A man in Nova Scotia's Cumberland County has been found after a "daunting" search over two days, becoming the fourth successful rescue in the province this week alone.
The 74-year-old was reported missing from the Fox River area, about 17 kilometres west of Parrsboro, on Sunday. RCMP said he was last seen on Saturday.
Amy Hansen of the Colchester Ground Search and Rescue Association was the search manager on the ground. She said police, family and friends had been searching earlier, but the search and rescue group was called in to help Monday.
"There's so many trails and back roads in the county," Hansen said Wednesday. "It's very daunting."
Man found Tuesday night
The association set up a command station at the Port Greville fire hall alongside fellow search and rescue groups from Springhill, Pugwash and East Hants. Hansen said local fire departments, volunteers, police and a provincial Lands and Forestry helicopter also took part. In all, about 75 people were involved in the effort.
Eventually, the man's truck was located on an unmarked road, and he was found safe about 1½ kilometres away Tuesday evening. He was airlifted to hospital for treatment of non-life-threatening injuries.
Hansen said seeing such an intense and lengthy search end well is an "amazing feeling" after spending so many hours preparing, working on equipment and fundraising to do the work.
"Bringing that loved one home is probably the best feeling you'll ever have. And that's why we do it," she said.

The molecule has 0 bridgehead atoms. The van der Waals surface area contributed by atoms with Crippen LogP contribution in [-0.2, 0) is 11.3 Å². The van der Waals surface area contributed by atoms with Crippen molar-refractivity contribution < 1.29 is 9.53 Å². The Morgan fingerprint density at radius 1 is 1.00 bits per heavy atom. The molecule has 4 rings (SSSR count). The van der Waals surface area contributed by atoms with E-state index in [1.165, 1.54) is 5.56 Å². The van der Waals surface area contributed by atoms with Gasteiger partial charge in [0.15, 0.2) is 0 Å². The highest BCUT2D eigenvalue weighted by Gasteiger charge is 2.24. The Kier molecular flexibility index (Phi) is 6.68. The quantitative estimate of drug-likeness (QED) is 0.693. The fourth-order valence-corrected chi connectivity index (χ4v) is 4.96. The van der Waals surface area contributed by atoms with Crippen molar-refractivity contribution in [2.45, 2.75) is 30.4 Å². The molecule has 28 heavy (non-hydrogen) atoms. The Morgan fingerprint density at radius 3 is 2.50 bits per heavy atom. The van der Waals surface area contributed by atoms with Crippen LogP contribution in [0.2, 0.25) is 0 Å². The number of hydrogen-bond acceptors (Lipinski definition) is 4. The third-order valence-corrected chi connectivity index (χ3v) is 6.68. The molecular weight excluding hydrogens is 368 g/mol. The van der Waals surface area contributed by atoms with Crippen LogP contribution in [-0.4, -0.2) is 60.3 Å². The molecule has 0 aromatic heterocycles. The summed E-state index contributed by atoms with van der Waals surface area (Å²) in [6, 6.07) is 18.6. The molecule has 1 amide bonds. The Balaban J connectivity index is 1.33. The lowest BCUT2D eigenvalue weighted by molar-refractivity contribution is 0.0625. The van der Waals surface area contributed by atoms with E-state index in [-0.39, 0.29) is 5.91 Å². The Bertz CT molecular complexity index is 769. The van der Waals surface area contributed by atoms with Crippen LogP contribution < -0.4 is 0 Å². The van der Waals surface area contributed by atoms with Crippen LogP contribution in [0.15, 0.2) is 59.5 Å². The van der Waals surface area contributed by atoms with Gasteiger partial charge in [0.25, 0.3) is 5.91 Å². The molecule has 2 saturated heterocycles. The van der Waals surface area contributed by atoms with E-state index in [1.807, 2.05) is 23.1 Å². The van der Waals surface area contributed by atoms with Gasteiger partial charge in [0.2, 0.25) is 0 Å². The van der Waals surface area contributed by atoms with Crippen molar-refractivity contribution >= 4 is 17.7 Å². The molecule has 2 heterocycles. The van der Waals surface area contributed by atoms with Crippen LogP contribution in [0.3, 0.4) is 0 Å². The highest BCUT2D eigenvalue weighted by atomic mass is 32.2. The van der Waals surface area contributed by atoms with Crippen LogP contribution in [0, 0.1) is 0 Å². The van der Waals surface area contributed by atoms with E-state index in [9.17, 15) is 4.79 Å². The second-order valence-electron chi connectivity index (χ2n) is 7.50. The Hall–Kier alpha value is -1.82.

Three other Nova Scotians who went missing were found safe in the Halifax region over the last week with the help of various ground search and rescue teams, according to RCMP spokesperson Cpl. Lisa Croteau.
Last Thursday, a 71-year-old man was reported missing after failing to return from a fishing trip in the Grand Lake area in Sheet Harbour. He was found the next day.
On Saturday night, a 30-year-old Halifax man became lost after a day of hiking around the Crowbar Lake trail system near Porters Lake. His family notified the police, and he was found soon afterwards.
Then on Monday morning, an 89-year-old woman from East Chezzetcook was reported missing from her home. She was eventually found as well, with the help of search and rescue teams and a Halifax Regional Police dog.
People reminded to make plans known
Croteau said having four rescues pop up in one week in Nova Scotia is "not something that we see very often."
"I can't speculate if it's the weather, or the people are going out more because we're allowed to travel across the province," Croteau said. "We're just ... happy that we were able to successfully locate these four people."
Both Croteau and Hansen urged people to use the rescues as a reminder to have an adventure plan. They should tell someone where they're going if they head out hiking, fishing or to do another activity, have a fully charged cellphone, and bring an overnight bag with food and water in case they end up stranded.
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